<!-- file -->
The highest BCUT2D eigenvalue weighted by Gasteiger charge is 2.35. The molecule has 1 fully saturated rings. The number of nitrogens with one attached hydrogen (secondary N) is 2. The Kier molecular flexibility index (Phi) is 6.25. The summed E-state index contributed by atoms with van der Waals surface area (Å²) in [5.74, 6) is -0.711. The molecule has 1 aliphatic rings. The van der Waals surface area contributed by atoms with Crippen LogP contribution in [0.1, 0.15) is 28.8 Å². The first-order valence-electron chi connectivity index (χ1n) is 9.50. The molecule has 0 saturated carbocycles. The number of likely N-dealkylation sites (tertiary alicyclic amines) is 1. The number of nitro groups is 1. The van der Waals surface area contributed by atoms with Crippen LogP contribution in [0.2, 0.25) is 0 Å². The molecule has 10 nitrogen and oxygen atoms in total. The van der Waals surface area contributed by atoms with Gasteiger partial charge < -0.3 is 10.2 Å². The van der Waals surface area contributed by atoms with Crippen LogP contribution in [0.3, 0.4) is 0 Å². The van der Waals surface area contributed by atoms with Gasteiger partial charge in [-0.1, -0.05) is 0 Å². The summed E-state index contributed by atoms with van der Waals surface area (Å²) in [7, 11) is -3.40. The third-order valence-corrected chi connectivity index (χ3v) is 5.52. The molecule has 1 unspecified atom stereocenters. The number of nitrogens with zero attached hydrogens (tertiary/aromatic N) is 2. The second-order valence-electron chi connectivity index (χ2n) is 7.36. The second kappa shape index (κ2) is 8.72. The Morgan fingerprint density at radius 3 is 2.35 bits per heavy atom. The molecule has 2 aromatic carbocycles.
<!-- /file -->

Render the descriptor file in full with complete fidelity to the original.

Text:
The highest BCUT2D eigenvalue weighted by Gasteiger charge is 2.35. The molecule has 1 fully saturated rings. The number of nitrogens with one attached hydrogen (secondary N) is 2. The Kier molecular flexibility index (Phi) is 6.25. The summed E-state index contributed by atoms with van der Waals surface area (Å²) in [5.74, 6) is -0.711. The molecule has 1 aliphatic rings. The van der Waals surface area contributed by atoms with Crippen LogP contribution in [0.1, 0.15) is 28.8 Å². The first-order valence-electron chi connectivity index (χ1n) is 9.50. The molecule has 0 saturated carbocycles. The number of likely N-dealkylation sites (tertiary alicyclic amines) is 1. The number of nitro groups is 1. The van der Waals surface area contributed by atoms with Crippen LogP contribution in [0.2, 0.25) is 0 Å². The molecule has 10 nitrogen and oxygen atoms in total. The van der Waals surface area contributed by atoms with Gasteiger partial charge < -0.3 is 10.2 Å². The van der Waals surface area contributed by atoms with Crippen LogP contribution in [0.3, 0.4) is 0 Å². The van der Waals surface area contributed by atoms with Gasteiger partial charge in [-0.1, -0.05) is 0 Å². The summed E-state index contributed by atoms with van der Waals surface area (Å²) in [7, 11) is -3.40. The third-order valence-corrected chi connectivity index (χ3v) is 5.52. The molecule has 1 unspecified atom stereocenters. The number of nitrogens with zero attached hydrogens (tertiary/aromatic N) is 2. The second-order valence-electron chi connectivity index (χ2n) is 7.36. The second kappa shape index (κ2) is 8.72. The Morgan fingerprint density at radius 3 is 2.35 bits per heavy atom. The molecule has 2 aromatic carbocycles.